On 21 July 2016, Coinbase officially announced that it would be the first digital currency exchange to add support for Ether, the currency unit of Ethereum. This is significant towards developing the Ethereum ecosystem and one that has been well received within the cryptocurrency community. As a currency that has also attracted the interest of Barclays and other large financial institutions, it also shows promise for more mainstream use.

However, despite the news, critical questions still hang over the currency’s security in the wake of the DAO hack, or if indeed like Bitcoin, it will be regarded as more of a novelty payment method than one with commercial use. This article looks at whether these issues are being addressed and can be sufficiently resolved to allow for consumer adoption.

Bitcoin’s Consumer Advantages

Bitcoin’s daily transactions at the time of writing totalled 192,302.20, and this number has been steadily increasing from its launch.

A compelling reason for merchants to use Bitcoin is the lack of transaction fees incurred by credit card providers, banks and payment processors. This translates into costs savings on the consumer side and has also led to promotions offered by larger retailers to incentivise consumer bitcoin usage. Such a direct benefit would also result from the support of Ethereum as an accepted currency.

A public key is the only information shared when a Bitcoin transaction is made, giving customers the assurance that limited identifiable information can be gleaned from their transaction records. This is unlike credit cards where this data is more obtainable because it is processed through a third party. Again, ether transactions would offer the same protection to consumers.

As verification checks are not needed, Bitcoin also allows for a more simplified purchase experience, which usually only consists of a two click process. With internet access being the only condition required to make a transaction, mobile payments with the currency are facilitated greatly. Neither do forms requesting personal information need to be filled, meaning retailers cannot collect the same personal data they would through a more traditional payment method. This process could also be easily replicated in Ether transactions.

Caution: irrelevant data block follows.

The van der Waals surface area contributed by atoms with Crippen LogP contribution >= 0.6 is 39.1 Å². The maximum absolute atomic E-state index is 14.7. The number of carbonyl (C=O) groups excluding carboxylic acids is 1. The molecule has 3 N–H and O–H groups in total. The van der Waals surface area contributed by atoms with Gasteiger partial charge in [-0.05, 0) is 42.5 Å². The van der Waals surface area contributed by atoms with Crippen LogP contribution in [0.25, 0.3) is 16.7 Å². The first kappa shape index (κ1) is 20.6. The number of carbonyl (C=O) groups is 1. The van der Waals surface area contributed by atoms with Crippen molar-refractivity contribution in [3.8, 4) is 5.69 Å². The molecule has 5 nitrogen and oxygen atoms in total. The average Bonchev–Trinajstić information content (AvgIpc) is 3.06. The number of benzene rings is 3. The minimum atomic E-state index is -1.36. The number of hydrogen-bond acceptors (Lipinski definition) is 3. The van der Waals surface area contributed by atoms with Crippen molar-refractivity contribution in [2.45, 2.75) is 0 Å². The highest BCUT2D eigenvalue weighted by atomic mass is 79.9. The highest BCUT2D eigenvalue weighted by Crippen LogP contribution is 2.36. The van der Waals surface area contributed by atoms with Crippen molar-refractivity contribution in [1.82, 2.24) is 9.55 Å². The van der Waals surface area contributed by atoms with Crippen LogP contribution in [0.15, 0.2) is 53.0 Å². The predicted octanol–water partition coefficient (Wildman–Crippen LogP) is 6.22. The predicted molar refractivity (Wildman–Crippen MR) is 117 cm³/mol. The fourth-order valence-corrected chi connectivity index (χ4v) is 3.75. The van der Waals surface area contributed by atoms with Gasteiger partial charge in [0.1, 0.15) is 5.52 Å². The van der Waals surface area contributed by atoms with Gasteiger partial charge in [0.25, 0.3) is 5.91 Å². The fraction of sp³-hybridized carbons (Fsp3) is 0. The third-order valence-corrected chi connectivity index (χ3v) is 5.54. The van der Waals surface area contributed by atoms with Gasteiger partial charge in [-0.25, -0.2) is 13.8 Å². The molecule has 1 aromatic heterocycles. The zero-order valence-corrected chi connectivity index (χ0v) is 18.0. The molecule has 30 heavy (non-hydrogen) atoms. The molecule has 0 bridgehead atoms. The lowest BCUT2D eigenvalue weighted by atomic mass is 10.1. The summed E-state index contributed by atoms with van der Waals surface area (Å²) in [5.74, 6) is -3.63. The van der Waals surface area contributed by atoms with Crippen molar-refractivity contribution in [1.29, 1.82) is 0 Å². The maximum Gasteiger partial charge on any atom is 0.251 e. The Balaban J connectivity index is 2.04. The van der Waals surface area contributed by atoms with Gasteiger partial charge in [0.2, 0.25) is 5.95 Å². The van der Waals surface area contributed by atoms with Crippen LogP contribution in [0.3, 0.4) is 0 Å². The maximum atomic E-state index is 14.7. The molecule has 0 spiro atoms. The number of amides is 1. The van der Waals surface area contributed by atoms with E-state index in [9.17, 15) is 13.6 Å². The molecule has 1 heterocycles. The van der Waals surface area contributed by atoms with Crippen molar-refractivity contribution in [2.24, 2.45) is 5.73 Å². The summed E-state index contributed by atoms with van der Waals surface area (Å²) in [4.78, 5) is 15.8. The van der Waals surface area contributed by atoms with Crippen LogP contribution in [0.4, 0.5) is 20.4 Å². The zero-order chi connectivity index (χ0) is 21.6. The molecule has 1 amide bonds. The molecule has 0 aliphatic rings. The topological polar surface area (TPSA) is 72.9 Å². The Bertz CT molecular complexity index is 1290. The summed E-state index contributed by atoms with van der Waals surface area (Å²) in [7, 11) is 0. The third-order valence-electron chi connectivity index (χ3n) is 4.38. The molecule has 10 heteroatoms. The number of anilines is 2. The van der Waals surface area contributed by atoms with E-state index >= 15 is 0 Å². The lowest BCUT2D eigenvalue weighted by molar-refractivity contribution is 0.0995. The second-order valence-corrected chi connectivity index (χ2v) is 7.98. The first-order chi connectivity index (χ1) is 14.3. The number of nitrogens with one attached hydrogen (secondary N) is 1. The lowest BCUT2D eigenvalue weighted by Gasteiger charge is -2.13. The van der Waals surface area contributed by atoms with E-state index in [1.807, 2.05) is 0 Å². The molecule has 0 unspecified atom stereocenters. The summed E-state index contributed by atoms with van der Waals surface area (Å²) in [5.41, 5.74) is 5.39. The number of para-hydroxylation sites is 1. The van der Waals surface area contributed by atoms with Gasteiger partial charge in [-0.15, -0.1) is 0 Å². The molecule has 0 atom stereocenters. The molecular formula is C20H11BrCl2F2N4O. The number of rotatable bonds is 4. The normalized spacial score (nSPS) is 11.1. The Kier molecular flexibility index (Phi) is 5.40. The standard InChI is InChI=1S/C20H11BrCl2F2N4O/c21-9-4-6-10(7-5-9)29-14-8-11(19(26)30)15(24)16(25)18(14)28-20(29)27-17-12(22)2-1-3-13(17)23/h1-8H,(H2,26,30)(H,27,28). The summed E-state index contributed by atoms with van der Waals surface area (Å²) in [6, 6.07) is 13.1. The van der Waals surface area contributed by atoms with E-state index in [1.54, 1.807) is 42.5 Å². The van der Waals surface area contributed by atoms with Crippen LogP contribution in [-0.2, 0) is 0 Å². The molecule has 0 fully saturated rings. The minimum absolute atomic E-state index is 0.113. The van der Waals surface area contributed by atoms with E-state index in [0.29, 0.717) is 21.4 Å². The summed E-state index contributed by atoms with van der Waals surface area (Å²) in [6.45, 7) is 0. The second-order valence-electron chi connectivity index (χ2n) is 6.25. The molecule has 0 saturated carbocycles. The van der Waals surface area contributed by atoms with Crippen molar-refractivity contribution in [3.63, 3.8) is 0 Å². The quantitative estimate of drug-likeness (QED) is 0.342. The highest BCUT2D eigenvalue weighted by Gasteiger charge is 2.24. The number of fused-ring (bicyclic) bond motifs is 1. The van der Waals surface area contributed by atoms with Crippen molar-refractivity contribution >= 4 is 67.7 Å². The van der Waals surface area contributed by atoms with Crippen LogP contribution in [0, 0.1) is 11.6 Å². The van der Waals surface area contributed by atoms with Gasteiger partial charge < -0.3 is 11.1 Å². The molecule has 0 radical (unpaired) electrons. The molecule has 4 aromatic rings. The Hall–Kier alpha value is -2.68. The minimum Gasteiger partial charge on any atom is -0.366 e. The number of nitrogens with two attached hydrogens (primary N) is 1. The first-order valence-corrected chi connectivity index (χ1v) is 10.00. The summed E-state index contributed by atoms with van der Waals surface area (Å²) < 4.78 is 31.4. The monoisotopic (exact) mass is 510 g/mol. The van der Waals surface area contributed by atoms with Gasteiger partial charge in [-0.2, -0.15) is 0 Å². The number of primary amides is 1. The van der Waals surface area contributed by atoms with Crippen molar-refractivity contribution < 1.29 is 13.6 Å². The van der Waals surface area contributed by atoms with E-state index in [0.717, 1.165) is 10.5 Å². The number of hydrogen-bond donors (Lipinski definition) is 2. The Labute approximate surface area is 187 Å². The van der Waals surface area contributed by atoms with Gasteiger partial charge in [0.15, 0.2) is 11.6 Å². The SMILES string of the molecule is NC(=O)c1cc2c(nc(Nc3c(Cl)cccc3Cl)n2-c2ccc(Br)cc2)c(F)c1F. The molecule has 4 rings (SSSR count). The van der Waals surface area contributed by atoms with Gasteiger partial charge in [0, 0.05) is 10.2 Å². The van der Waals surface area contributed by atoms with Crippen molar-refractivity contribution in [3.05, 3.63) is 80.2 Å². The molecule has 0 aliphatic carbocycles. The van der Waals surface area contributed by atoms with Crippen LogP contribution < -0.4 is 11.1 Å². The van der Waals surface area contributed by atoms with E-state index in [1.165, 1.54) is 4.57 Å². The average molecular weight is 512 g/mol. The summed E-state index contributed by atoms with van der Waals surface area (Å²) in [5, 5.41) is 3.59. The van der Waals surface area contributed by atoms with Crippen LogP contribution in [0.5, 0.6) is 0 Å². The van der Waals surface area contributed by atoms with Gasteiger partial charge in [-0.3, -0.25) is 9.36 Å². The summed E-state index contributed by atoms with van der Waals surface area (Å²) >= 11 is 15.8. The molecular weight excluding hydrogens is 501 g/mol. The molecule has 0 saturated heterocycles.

However, a major worry consumers associate with Bitcoin is its instability, given that its worth constantly fluctuates. Like Bitcoin, Ether also has this volatility and the value can vary wildly from transaction to transaction.

Dangers of Ether

The recent DAO hack and the widespread uncertainty in its wake, is still a cause for concern that consumers should be aware of. Given how uncharted the digital currency is, it may warrant the development of a unique set of governance rules before it can truly gain consumer confidence. However, in light of the fact digital currency is designed to be unregulated, it is currently unclear how such safeguards could be implemented through more traditional routes such as securities law legislation.

Looking to the current state of Bitcoin laws in Australia, it appears that there is a move towards classifying it as a regular currency, as opposed to giving it own unique regulation. At present, it is likely Ether will be treated the same way. However, it remains to be seen if this path by regulators will accommodate for the specific challenges peculiar to digital currency.

Key Takeaways

Still in its early days, Ether, while certainly displaying potential for commercial uptake, does not, as with all digital currency, yet have the widespread endorsement required to become a commonly used consumer currency. However, given the upwards trend in transactions processed using bitcoins, research into and the significant investor backing behind it, it is one worth watching. Questions about bitcoin? Speak to our bitcoin lawyers and call us on 1300 544 755.

Anthony Lieu
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